Keeping our social lives out of the workplace is easier said than done. After all, these are the people that we spend eight hours a day with. That’s right, we spend more time with our colleagues than we do with our own spouses, partners, and children. While there are plenty of offices that are good at keeping it business only, many are now focusing on teamwork and are bringing in team building events to promote camaraderie among coworkers. But what happens when everyone is gelling nicely, except for us? Follow these great strategies for dealing when you feel left out at work.
Change of mindset
Rather than trying to make friends in the workplace, focus on creating allies. A friend is someone who is there for us when we need them most. Someone to talk to and confide in without judgment. Someone to spend meaningful time with and enjoy good socializing. This is not what we should be looking for in the workplace, and realizing this could make a world of difference in how we perceive being left out. An ally is someone with whom we share the same goals. Someone that has our back and we have theirs. A mutually beneficial and professional relationship.
Don’t wait for that invitation, do the inviting. Find a great after-hours spot and invite some coworkers to join. Start working on some behind the scenes team building. Nine times out of ten, our coworkers just don’t know us that well and don’t know how to approach us. Taking the first step could make all the difference.
Fine-tune those skills and become noticed because of it. Those who are always in the running for a promotion or are doing exceptionally well are not overlooked by management and are therefore not overlooked by colleagues. It’s hard to not congratulate the highest sales earner or the team member that lands the best deals.
Communication is key
Are we communicating on the right platform? Find out what the preferred office medium is. Texting? Voicenotes? Emails? Or face to face? Whatever it is, make sure to get on board with the way things are done. Somebody who prefers voice notes isn’t going to enjoy reading and endless string of texts, and someone who prefers face to face chats probably won’t bother to reply to our messages.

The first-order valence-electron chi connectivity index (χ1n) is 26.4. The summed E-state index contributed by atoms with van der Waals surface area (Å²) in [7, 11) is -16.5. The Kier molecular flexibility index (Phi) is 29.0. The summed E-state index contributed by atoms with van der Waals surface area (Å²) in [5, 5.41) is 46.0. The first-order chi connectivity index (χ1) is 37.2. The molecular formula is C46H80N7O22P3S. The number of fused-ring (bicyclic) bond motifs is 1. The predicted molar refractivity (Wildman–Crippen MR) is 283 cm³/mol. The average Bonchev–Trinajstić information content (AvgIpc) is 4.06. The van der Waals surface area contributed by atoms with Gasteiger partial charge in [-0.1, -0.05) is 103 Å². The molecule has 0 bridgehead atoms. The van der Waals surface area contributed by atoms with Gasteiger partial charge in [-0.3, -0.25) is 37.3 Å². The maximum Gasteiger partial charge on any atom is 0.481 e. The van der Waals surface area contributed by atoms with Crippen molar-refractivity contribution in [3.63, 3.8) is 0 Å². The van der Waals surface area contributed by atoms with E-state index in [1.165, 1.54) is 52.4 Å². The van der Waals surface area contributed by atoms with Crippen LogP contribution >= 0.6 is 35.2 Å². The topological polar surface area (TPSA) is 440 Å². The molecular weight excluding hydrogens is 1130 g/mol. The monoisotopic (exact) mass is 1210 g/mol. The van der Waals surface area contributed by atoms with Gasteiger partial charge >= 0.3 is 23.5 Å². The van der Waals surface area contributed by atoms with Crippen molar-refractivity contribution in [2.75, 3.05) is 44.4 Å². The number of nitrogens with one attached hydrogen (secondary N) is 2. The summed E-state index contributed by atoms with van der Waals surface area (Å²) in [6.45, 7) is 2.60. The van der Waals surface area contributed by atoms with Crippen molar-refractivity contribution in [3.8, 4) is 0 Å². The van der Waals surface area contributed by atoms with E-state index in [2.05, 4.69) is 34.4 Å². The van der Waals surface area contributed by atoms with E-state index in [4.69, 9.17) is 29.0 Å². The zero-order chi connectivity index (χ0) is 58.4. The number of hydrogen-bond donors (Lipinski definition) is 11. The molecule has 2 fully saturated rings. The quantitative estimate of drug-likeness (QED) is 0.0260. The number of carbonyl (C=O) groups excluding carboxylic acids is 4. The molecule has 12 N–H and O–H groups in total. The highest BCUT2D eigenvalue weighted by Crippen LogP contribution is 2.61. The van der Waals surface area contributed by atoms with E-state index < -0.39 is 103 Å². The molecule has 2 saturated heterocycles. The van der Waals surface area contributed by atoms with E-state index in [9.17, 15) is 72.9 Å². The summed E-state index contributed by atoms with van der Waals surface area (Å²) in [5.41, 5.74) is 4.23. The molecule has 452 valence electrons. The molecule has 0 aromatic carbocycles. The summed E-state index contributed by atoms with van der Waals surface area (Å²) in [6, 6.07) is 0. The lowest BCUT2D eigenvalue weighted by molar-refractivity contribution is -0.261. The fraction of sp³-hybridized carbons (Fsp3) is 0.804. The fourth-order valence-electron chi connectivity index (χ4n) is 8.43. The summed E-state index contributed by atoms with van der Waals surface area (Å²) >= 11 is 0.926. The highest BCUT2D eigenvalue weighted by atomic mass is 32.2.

Don’t take it personally and withdraw
When we assume that we are being excluded, our minds are usually making out to be far worse than it actually is. Changing our perceptions of the situation goes a long way. The worst thing to do is to withdraw and exclude ourselves from all social interactions. This way of thinking will only make matters worse by letting those colleagues know that they are now excluded from us. The last thing we want to do is create a divide where there wasn’t even one to begin with.
At the end of the day, once all of these options have been explored, we need to ask ourselves, “Am I happy here?” Sometimes the office dynamic just doesn’t gel with our personalities. An extremely introverted individual might constantly feel uncomfortable in an office filled with extroverts, and vice versa. There is no shame in exploring our options and possibly moving on to a more suitable working environment.